The circumstances of this complicated transaction combined with the Tylers' failure to give Stroup any GCS shares suggest that the Tylers may never have intended to replace the Tyfam shares with GCS stock. Stroup's belief that her father may have forgotten about his promise has no bearing on what her father actually intended when he proposed this transaction.
There are also issues of fact as to Stroup's reliance. In their 1983 letter, the Tylers told Stroup that her stock was "at present prices, worth almost $15,000" and that it was against her long term interest to sell at that time because they "would expect that the shares would be worth more in the future than they are now." In opposition to the summary judgment motion, Stroup stated that, having been informed that the 1983 value of the stock was "almost $15,000," she did not recognize any risk of ending up in a losing position by surrendering the stock in exchange for the proposed $15,000 "gift" if her parents did not replenish it. Stroup stated that, unbeknownst to her, however, the book value of the stock at that time was in fact $60,000 and that she would not have accepted her parents' offer if that fact had been disclosed to her. Drawing all inferences in her favor, a rational finder of fact could conclude that Stroup would have decided that a gift of $15,000 in exchange for stock that was worth $60,000 was not worth the risk that the stock would not be replenished.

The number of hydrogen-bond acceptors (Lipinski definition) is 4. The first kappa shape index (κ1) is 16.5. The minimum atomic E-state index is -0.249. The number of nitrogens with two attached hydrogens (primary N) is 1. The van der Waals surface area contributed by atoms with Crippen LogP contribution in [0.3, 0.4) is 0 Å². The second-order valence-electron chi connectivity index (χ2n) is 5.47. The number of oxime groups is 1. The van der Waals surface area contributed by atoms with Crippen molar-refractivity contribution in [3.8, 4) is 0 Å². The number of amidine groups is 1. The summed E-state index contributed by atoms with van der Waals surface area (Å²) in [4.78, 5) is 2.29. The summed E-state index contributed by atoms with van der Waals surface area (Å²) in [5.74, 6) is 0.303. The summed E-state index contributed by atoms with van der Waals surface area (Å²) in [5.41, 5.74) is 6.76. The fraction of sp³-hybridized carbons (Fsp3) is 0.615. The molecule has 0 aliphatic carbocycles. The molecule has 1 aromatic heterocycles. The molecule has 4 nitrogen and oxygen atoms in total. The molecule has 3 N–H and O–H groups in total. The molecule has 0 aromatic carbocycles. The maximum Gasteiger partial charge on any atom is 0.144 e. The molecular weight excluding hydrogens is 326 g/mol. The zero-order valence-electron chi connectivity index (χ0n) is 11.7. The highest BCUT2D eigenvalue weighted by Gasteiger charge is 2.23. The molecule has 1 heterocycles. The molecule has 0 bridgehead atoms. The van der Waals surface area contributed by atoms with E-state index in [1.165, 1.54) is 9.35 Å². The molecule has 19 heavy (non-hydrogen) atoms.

We believe the grant of summary judgment dismissing appellant's federal securities claims was inappropriate. In light of our reversal, we find it necessary to also vacate the district judge's dismissal of the pendent state law claims. Our remand should allow for a more complete development of the record supporting these claims.
Our conclusion in this case is strengthened by the uncertainty surrounding the purposes that may have motivated this transaction. Clearly, the parents intended to put $15,000 into the hands of their daughter. But later events demonstrate that other motivations may have played a part as well. Further discovery may more fully reveal the purposes that motivated this transaction.
The summary judgment order in favor of the defendants is vacated.
Honorable Joseph T. Sneed, Senior Circuit Judge, United States Court of Appeals for the Ninth Circuit, sitting by designation